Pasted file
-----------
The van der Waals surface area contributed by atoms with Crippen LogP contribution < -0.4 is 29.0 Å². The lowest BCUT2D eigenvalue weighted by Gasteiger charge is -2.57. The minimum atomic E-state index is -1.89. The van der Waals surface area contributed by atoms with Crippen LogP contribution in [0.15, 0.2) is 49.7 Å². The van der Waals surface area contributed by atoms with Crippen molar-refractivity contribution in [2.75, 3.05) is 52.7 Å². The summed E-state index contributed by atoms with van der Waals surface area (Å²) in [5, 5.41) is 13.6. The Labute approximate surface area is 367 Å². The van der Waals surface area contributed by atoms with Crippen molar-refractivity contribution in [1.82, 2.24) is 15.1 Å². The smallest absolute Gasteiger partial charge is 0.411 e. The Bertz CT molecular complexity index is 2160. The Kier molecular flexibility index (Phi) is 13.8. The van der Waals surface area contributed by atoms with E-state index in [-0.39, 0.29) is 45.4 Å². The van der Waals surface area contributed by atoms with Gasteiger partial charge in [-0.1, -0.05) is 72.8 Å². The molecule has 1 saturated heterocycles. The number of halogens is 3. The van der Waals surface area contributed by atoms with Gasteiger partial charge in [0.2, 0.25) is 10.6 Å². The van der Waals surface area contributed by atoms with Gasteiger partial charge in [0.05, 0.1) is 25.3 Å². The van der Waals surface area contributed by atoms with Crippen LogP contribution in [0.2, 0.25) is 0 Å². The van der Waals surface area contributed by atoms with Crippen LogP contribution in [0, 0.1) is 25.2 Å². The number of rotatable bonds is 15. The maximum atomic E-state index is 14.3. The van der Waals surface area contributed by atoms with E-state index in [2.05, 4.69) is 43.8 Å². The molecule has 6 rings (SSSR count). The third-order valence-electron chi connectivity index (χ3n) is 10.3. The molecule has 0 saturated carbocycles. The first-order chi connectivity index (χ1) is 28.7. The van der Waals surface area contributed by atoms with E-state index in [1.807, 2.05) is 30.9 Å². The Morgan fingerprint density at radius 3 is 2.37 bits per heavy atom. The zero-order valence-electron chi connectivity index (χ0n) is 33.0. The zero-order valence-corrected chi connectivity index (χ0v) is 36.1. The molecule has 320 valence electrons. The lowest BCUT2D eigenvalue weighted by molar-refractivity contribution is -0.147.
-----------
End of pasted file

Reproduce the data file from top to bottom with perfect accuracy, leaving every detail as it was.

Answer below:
The van der Waals surface area contributed by atoms with Crippen LogP contribution < -0.4 is 29.0 Å². The lowest BCUT2D eigenvalue weighted by Gasteiger charge is -2.57. The minimum atomic E-state index is -1.89. The van der Waals surface area contributed by atoms with Crippen LogP contribution in [0.15, 0.2) is 49.7 Å². The van der Waals surface area contributed by atoms with Crippen molar-refractivity contribution in [2.75, 3.05) is 52.7 Å². The summed E-state index contributed by atoms with van der Waals surface area (Å²) in [5, 5.41) is 13.6. The Labute approximate surface area is 367 Å². The van der Waals surface area contributed by atoms with Crippen molar-refractivity contribution in [1.82, 2.24) is 15.1 Å². The smallest absolute Gasteiger partial charge is 0.411 e. The Bertz CT molecular complexity index is 2160. The Kier molecular flexibility index (Phi) is 13.8. The van der Waals surface area contributed by atoms with E-state index in [-0.39, 0.29) is 45.4 Å². The van der Waals surface area contributed by atoms with Gasteiger partial charge in [-0.1, -0.05) is 72.8 Å². The molecule has 1 saturated heterocycles. The number of halogens is 3. The van der Waals surface area contributed by atoms with Gasteiger partial charge in [0.2, 0.25) is 10.6 Å². The van der Waals surface area contributed by atoms with Gasteiger partial charge in [0.05, 0.1) is 25.3 Å². The van der Waals surface area contributed by atoms with Crippen LogP contribution in [0.2, 0.25) is 0 Å². The van der Waals surface area contributed by atoms with Crippen LogP contribution in [0, 0.1) is 25.2 Å². The number of rotatable bonds is 15. The maximum atomic E-state index is 14.3. The van der Waals surface area contributed by atoms with E-state index in [2.05, 4.69) is 43.8 Å². The molecule has 6 rings (SSSR count). The third-order valence-electron chi connectivity index (χ3n) is 10.3. The molecule has 0 saturated carbocycles. The first-order chi connectivity index (χ1) is 28.7. The van der Waals surface area contributed by atoms with E-state index in [1.807, 2.05) is 30.9 Å². The Morgan fingerprint density at radius 3 is 2.37 bits per heavy atom. The zero-order valence-electron chi connectivity index (χ0n) is 33.0. The zero-order valence-corrected chi connectivity index (χ0v) is 36.1. The molecule has 320 valence electrons. The lowest BCUT2D eigenvalue weighted by molar-refractivity contribution is -0.147.